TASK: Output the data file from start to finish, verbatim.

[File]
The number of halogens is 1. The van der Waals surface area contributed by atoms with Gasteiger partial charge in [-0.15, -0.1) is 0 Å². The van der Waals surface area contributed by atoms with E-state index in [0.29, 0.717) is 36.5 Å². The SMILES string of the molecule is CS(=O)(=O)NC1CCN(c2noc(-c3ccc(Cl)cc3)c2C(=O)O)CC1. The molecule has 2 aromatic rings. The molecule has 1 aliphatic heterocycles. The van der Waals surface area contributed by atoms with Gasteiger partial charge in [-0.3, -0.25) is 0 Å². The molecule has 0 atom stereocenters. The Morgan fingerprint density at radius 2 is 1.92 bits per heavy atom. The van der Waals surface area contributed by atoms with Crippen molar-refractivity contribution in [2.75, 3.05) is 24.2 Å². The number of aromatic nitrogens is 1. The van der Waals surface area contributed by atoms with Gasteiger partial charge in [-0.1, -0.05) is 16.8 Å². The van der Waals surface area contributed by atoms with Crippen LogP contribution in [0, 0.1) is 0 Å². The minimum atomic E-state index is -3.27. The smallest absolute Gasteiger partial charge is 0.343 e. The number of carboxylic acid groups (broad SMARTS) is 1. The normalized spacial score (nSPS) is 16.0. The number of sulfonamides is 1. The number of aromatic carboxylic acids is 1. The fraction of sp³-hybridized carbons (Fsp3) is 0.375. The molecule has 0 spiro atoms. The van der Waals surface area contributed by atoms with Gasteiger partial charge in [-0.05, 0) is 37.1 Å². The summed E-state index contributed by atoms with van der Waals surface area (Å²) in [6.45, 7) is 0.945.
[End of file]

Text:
The number of halogens is 1. The van der Waals surface area contributed by atoms with Gasteiger partial charge in [-0.15, -0.1) is 0 Å². The van der Waals surface area contributed by atoms with E-state index in [0.29, 0.717) is 36.5 Å². The SMILES string of the molecule is CS(=O)(=O)NC1CCN(c2noc(-c3ccc(Cl)cc3)c2C(=O)O)CC1. The molecule has 2 aromatic rings. The molecule has 1 aliphatic heterocycles. The van der Waals surface area contributed by atoms with Gasteiger partial charge in [-0.3, -0.25) is 0 Å². The molecule has 0 atom stereocenters. The Morgan fingerprint density at radius 2 is 1.92 bits per heavy atom. The van der Waals surface area contributed by atoms with Crippen molar-refractivity contribution in [2.75, 3.05) is 24.2 Å². The number of aromatic nitrogens is 1. The van der Waals surface area contributed by atoms with Gasteiger partial charge in [-0.1, -0.05) is 16.8 Å². The van der Waals surface area contributed by atoms with Crippen LogP contribution in [0, 0.1) is 0 Å². The minimum atomic E-state index is -3.27. The smallest absolute Gasteiger partial charge is 0.343 e. The number of carboxylic acid groups (broad SMARTS) is 1. The normalized spacial score (nSPS) is 16.0. The number of sulfonamides is 1. The number of aromatic carboxylic acids is 1. The fraction of sp³-hybridized carbons (Fsp3) is 0.375. The molecule has 0 spiro atoms. The van der Waals surface area contributed by atoms with Gasteiger partial charge in [-0.05, 0) is 37.1 Å². The summed E-state index contributed by atoms with van der Waals surface area (Å²) in [6.45, 7) is 0.945.